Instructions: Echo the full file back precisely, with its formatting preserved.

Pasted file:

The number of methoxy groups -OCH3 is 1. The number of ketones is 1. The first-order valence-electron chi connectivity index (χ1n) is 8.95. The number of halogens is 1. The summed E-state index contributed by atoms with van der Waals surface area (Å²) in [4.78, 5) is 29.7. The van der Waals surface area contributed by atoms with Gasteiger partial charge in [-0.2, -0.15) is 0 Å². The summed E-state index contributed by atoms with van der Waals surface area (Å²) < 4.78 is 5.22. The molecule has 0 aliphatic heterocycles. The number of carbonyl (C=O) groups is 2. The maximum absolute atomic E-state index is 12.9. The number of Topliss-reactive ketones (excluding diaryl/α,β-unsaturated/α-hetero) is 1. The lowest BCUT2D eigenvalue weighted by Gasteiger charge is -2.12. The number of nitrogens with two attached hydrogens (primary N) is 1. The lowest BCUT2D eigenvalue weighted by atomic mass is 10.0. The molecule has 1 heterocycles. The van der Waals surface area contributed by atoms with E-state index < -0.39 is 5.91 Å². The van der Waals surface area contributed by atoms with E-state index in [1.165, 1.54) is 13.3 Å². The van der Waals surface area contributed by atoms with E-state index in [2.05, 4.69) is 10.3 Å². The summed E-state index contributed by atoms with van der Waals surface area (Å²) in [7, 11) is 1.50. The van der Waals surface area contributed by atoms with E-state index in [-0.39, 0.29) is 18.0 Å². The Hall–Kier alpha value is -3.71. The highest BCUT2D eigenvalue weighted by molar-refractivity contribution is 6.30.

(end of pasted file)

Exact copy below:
The number of methoxy groups -OCH3 is 1. The number of ketones is 1. The first-order valence-electron chi connectivity index (χ1n) is 8.95. The number of halogens is 1. The summed E-state index contributed by atoms with van der Waals surface area (Å²) in [4.78, 5) is 29.7. The van der Waals surface area contributed by atoms with Gasteiger partial charge in [-0.2, -0.15) is 0 Å². The summed E-state index contributed by atoms with van der Waals surface area (Å²) < 4.78 is 5.22. The molecule has 0 aliphatic heterocycles. The number of carbonyl (C=O) groups is 2. The maximum absolute atomic E-state index is 12.9. The number of Topliss-reactive ketones (excluding diaryl/α,β-unsaturated/α-hetero) is 1. The lowest BCUT2D eigenvalue weighted by Gasteiger charge is -2.12. The number of nitrogens with two attached hydrogens (primary N) is 1. The lowest BCUT2D eigenvalue weighted by atomic mass is 10.0. The molecule has 1 heterocycles. The van der Waals surface area contributed by atoms with E-state index < -0.39 is 5.91 Å². The van der Waals surface area contributed by atoms with E-state index in [1.165, 1.54) is 13.3 Å². The van der Waals surface area contributed by atoms with E-state index in [2.05, 4.69) is 10.3 Å². The summed E-state index contributed by atoms with van der Waals surface area (Å²) in [7, 11) is 1.50. The van der Waals surface area contributed by atoms with E-state index in [-0.39, 0.29) is 18.0 Å². The Hall–Kier alpha value is -3.71. The highest BCUT2D eigenvalue weighted by molar-refractivity contribution is 6.30.